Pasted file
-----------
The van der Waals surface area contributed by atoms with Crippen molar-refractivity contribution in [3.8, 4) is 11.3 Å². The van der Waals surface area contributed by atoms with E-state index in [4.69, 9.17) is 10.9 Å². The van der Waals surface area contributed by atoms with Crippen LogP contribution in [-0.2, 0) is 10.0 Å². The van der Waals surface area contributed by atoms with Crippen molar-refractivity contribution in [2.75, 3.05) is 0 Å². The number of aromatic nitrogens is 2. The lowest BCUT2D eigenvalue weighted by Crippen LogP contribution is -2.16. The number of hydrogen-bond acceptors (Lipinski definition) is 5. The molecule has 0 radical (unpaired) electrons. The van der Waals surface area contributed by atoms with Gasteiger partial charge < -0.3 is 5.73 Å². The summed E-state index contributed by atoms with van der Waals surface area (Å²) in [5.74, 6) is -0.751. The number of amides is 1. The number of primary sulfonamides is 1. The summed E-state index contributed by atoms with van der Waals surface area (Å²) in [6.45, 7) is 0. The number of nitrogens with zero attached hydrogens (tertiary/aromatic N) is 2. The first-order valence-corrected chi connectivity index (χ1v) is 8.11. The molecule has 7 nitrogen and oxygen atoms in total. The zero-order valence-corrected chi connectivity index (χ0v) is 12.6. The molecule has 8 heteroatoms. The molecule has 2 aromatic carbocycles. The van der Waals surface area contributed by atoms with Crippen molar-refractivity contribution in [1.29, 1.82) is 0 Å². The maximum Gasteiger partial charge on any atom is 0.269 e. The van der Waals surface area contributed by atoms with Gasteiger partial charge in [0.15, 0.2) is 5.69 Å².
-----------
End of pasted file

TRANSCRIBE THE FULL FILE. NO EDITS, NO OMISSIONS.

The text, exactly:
The van der Waals surface area contributed by atoms with Crippen molar-refractivity contribution in [3.8, 4) is 11.3 Å². The van der Waals surface area contributed by atoms with E-state index in [4.69, 9.17) is 10.9 Å². The van der Waals surface area contributed by atoms with Crippen LogP contribution in [-0.2, 0) is 10.0 Å². The van der Waals surface area contributed by atoms with Crippen molar-refractivity contribution in [2.75, 3.05) is 0 Å². The number of aromatic nitrogens is 2. The lowest BCUT2D eigenvalue weighted by Crippen LogP contribution is -2.16. The number of hydrogen-bond acceptors (Lipinski definition) is 5. The molecule has 0 radical (unpaired) electrons. The van der Waals surface area contributed by atoms with Gasteiger partial charge < -0.3 is 5.73 Å². The summed E-state index contributed by atoms with van der Waals surface area (Å²) in [5.74, 6) is -0.751. The number of amides is 1. The number of primary sulfonamides is 1. The summed E-state index contributed by atoms with van der Waals surface area (Å²) in [6.45, 7) is 0. The number of nitrogens with zero attached hydrogens (tertiary/aromatic N) is 2. The first-order valence-corrected chi connectivity index (χ1v) is 8.11. The molecule has 7 nitrogen and oxygen atoms in total. The zero-order valence-corrected chi connectivity index (χ0v) is 12.6. The molecule has 8 heteroatoms. The molecule has 2 aromatic carbocycles. The van der Waals surface area contributed by atoms with Crippen molar-refractivity contribution in [1.29, 1.82) is 0 Å². The maximum Gasteiger partial charge on any atom is 0.269 e. The van der Waals surface area contributed by atoms with Gasteiger partial charge in [0.15, 0.2) is 5.69 Å².